Loss of value insurance is an area in which further NCAA reforms are needed

NEW YORK, NY - JANUARY 29: Edmond Sumner
NEW YORK, NY - JANUARY 29: Edmond Sumner /

Loss of value insurance policies are mostly unregulated by the NCAA, and its member institutions have taken advantage of that laissez-faire approach.

The top professional prospects who play football and men’s basketball at NCAA member institutions stand to land big paydays, if everything goes as planned. Covering the possible loss of economic value that would result from an injury is why loss of value insurance policies exist, but the process of buying and then making a claim on those policies can be complicated. According to one insurance adviser who has worked with some recent top names in the collegiate ranks, one thing that complicates it is the unnecessary meddling of the schools in the process.

Ronnie Kaymore is a former college and Arena League football player who has worked in the insurance industry since 2008. After a stint at New York Life, Kaymore began to look at the insurance products for friends of his who were playing in the NFL. As a result of that inquiry, Kaymore began to learn about the disability insurance policies that were being offered to NCAA athletes. What resulted is more of an education than Kaymore initially believed that he would get.

“I understood that the NCAA offered a policy that they called ‘exceptional athlete insurance,'” Kaymore said. “I began to realize the only way that policy would pay out is if the kid had a career-ending injury. Going back to when Marcus Lattimore was playing at South Carolina, I had engaged with Marcus’ family, and their exact words were the university took care of the coverage and Marcus is okay. After watching that kid suffer two devastating injuries, I became very interested in reaching out to student-athletes and educating their families on the various coverages that are available.”

What Kaymore learned next was a surprise to him.

“In doing so, the unexpected event is that sometimes the universities want to control that whole policy,” Kaymore admitted. “There are some universities that tell kids that they cannot talk to any insurance advisers. There are some universities that desire to pick the person that the kids work with. From my experience, there have been schools in the Power 5 conferences which designate an insurance adviser. At one university, it’s an alumnus. At another, it’s a booster. So universities really dictate and determine who their student athletes work with.”

It was the story of former USC and Jacksonville Jaguars wide receiver Marqise Lee that really got Kaymore’s attention, however.

“Going back about five years ago, there was a high-profile athlete named Marqise Lee; his insurance claim was denied by Lloyd’s of London,” Kaymore explained. “The reason that the claim was denied is because the university inaccurately filled out the kid’s paperwork. As the kid was going through the application process, he was not allowed to talk to the insurance adviser, he was not allowed to get advice outside of the compliance office on how to fill out his paperwork. Once the kid got injured and filed a claim, the insurance carriers said that he withheld material information and they denied the claim not based on the fact that he wasn’t injured but based on the fact that he incorrectly filled out the information.”

Lee’s case wasn’t an isolated incident, even at USC.

“A more public case in that same scenario is Morgan Breslin over at Southern Cal,” Kaymore elaborated. “He’s another kid that sued the University of Southern Cal due to the fact of not understanding the insurance process as it was conveyed to him by his member institution.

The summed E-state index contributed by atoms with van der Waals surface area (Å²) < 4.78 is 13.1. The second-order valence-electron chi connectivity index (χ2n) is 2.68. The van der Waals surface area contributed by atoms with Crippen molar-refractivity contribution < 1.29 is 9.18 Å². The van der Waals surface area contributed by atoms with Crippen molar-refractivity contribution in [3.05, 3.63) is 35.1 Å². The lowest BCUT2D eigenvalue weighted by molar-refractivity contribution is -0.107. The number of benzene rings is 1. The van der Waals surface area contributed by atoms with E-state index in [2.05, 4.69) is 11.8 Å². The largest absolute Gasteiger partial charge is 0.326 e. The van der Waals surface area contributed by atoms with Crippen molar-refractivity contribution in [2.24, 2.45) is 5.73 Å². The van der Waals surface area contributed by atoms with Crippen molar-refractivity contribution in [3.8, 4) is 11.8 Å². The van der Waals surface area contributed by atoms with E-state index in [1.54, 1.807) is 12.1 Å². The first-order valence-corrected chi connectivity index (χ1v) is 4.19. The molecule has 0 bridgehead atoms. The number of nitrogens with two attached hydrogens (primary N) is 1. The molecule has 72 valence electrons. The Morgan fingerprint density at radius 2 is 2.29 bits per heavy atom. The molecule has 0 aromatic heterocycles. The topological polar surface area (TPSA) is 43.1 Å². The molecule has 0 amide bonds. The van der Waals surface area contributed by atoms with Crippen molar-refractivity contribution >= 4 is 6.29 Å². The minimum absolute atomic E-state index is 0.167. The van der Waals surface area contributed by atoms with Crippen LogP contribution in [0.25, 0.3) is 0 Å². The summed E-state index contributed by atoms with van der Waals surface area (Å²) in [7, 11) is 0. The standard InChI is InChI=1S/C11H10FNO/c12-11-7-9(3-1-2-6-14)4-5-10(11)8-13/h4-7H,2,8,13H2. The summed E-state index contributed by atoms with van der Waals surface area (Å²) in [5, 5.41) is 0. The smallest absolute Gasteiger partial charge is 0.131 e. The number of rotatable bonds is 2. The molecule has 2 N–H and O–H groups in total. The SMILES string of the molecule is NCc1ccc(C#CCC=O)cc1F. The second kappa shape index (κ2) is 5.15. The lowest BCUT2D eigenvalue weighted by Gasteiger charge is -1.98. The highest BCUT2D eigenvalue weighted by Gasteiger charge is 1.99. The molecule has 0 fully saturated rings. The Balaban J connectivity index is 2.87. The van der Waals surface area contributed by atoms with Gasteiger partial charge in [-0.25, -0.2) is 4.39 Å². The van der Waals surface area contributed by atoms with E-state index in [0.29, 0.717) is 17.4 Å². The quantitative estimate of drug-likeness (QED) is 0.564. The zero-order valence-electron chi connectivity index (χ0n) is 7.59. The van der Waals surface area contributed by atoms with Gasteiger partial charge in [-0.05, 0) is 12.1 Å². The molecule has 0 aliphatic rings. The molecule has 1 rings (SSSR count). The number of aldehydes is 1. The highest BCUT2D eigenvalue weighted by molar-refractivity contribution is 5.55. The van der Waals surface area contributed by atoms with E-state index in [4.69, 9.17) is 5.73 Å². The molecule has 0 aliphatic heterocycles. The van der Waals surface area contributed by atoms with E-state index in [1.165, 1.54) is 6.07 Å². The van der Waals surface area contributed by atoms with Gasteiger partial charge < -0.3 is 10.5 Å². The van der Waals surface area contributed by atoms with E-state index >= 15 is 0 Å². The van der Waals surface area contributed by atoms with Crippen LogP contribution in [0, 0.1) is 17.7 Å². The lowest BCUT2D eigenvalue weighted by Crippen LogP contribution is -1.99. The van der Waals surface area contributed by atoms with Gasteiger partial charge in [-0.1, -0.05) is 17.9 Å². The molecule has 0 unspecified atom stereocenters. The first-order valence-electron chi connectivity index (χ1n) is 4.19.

“My approach from that point in time has been to directly reach out and educate the families, make sure that they understand the types of coverages that they got, and make sure that they understand the university does not have to assist them in the enrollment process. They are at liberty to work with any insurance advisers. They are at liberty as moms and dads to seek out insurance coverage. One thing that caught me off-guard in a sense is how aggressive these universities are in determining which person these elite athletes get their insurance with.”

In Kaymore’s opinion, the key for current and future top-level professional prospects avoiding the same situation that Breslin, Lattimore and Lee found themselves in is education.

“I was told by a former SEC coach that their student athletes have the ability to make sure they are covered before signing an NLI (national letter of intent) or scholarship agreement,” Kaymore said. “The top-tier kids should never sign NLIs or scholarship agreements until having a conversation with the schools about insurance.

“There was a kid who was a running back out of a Big Ten university, a projected top-five pick in the NFL a couple of years ago. His father did not even know that loss of value policies existed until it was brought to his attention by another one of my clients who is currently in the NFL from the same university. If that conversation is had, who are the universities having it with? If the universities are going to reach out to individuals, does that individual have experience in handling claims? The schools don’t have that foresight. The families can do a better job.”

While pointing students toward insurance agents/companies that have tangible ties to the schools’ athletic programs is morally questionable enough, the lack of education held by these athletes and their families has left the door open to situations that appear to result from the schools potentially misleading the athletes.

“Edmond Sumner was a projected first round pick in the NBA at Xavier. Edmond Sumner wanted a loss of value policy. The university said don’t worry about it, we got it under control,” Kaymore commented.

“Edmond Sumner tore his knee and found out that all he had was a permanent disability policy. Had he had a loss of value policy, like what Jake Butt collected on, what Silas Redd collected on, what Jaylon Smith collected on, and he would have been able to file a claim. The detriment on the basketball side is if a kid is injured and goes in the second round, there’s no guaranteed money. This kid suffered an economic loss that in my opinion is credited to the university because he did not have the correct type of coverage.”

While it’s unclear whether Xavier misled Sumner and his family, or the staff at Xavier simply didn’t understand the nuances of the different policies, it’s an area in which Kaymore thinks that athletic department staff should be staying out of altogether.